Lynn Setterington at Brontë Parsonage Museum

Categories


Project Info


Artists

  • Lynn Setterington

Art Forms

  • Textile Installation

Partners

  • Brontë Parsonage Museum
  • Arts&Heritage
  • Arts Council England Museum Resilience Fund

The Brontë Parsonage Museum was one of ten heritage sites selected by Arts&Heritage to take part in its Meeting Point 2017 programme. The museum took part in a series of A&H training workshops and visits, to learn how to successfully deliver a contemporary art project. The museum then developed their own Artist’s Brief, and presented this to 70 artists from across the UK at a networking event. From Expressions of Interest, four artists were shortlisted to draw up a more detailed proposal from which the museum selected Lynn Setterington for the commission.

Lynn created Sew Near – Sew Far, a large-scale textile artwork at three sites on the Brontë Way; each one celebrating the famous signatures of the literary sisters. Local people became part of the work when they added their own sewn signatures during a series of workshops, and the work was installed with the help of local organisation Fields of Vision.

Lynn Setterington’s commission celebrated the endeavours of diverse volunteer groups in West Yorkshire: those often-nameless individuals and organisations, who make things happen. The initiative explored the sewn signature as a marker of identity, and documented the autographs of local individuals, to acknowledge and celebrate good deeds and acts of kindness.

Key partners included Talk English in Bradford (who taught English to those new to Britain), the local Ramblers Association (who happened to be walking the Brontë Way that year), Bridleways (a pony trekking and horse orientated group in the area), and Worth Valley Young Farmers (who fundraised and supported a number of charities). Additionally, Lynn gave a sewing workshop for the project at Elizabeth Gaskell House in Manchester, which expanded the reach of the project (Elizabeth Gaskill wrote Charlotte Brontë’s biography).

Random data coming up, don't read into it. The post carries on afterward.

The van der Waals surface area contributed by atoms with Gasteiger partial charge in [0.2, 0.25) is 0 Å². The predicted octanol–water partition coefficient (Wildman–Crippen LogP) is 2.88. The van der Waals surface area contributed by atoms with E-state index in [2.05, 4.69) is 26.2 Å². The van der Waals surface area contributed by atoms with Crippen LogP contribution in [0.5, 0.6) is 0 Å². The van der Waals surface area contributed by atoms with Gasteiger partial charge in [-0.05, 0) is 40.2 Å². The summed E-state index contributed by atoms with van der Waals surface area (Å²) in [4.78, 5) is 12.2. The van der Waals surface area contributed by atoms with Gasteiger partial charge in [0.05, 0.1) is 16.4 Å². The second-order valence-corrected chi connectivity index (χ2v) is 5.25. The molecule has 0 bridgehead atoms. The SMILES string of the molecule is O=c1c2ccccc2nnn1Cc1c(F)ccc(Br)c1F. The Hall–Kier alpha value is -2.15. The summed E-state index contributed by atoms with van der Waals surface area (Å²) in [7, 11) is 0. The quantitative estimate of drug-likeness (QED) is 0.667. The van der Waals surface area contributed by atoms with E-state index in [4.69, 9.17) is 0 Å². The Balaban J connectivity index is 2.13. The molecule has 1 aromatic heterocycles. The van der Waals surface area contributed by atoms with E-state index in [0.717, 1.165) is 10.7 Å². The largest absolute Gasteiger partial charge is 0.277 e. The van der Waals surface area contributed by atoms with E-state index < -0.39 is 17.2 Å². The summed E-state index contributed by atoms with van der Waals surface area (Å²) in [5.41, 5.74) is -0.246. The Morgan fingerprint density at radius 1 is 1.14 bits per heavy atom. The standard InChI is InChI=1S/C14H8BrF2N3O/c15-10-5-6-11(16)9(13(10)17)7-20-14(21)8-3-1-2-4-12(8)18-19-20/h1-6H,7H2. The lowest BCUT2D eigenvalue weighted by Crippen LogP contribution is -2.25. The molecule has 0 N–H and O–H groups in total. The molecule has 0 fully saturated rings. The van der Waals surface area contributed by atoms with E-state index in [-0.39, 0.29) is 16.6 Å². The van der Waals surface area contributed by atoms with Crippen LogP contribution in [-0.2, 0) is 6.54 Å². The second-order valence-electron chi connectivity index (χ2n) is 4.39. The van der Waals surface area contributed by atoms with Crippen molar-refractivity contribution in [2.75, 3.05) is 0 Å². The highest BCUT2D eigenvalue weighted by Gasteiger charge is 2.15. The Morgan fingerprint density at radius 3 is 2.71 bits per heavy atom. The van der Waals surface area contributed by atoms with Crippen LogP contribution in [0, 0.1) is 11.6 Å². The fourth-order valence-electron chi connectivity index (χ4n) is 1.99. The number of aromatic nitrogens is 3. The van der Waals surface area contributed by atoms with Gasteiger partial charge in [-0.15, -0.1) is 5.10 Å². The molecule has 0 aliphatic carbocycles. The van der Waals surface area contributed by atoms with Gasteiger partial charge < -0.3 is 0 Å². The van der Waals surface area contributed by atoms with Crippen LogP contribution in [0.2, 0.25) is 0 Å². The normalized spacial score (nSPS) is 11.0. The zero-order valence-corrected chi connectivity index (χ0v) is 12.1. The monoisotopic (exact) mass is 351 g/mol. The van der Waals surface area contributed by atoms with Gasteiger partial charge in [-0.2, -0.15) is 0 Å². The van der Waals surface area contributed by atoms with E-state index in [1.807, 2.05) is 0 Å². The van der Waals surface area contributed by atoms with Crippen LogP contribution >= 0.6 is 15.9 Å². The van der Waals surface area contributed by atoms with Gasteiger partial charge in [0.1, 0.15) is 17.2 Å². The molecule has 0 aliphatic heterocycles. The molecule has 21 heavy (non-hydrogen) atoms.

Drop-in workshops in and around Haworth allowed others to add their signatures and the results formed the large scale linear drawings in the landscape: a homage to the good deeds of all those invisible and often overlooked individuals, including the Bronte sisters themselves.

“Whilst we have a long standing reputation of working with leading artists, this project with Lynn will be a first for the Brontë Parsonage Museum as we take the exhibition out of the museum and into the landscape that was so important to the Brontës. We’ve been able to work with local communities as part of the project and really involve people in our Brontë 200 celebrations.” – Lauren Livesey, Arts Officer at the Brontë Parsonage Museum

A film about the project was made by the artist and can be watched here.

The Brontë Society is one of the oldest literary societies in the world, founded in 1893 and today has a thriving worldwide membership; it is also responsible for running the Brontë Parsonage Museum in the picturesque village of Haworth in West Yorkshire, once the home of the Brontë family. The Brontë Parsonage Museum is a writer’s house museum maintained in honour of the three Brontë sisters: Charlotte, Emily and Anne.

The Artist

Lynn Setterington is a major British textile artist particularly known for her hand stitched textiles and collaborative arts initiatives which celebrate the everyday and ordinary in society today. She trained at Goldsmiths College, University of London and is currently a Senior Lecturer at the Manchester School of Art. She is also an Associate Fellow of the International Quilt Study Center at the University of Nebraska. Her work is held in many collections including the V&A Museum, Whitworth Art Gallery, Terrance Higgins Trust, Gallery Oldham, The Embroiderers’ Guild, Denver Museum of Art and The International Quilt Study Center, Nebraska, USA. For the last decade, Lynn has specialised in public engagement commissions with hard to reach groups.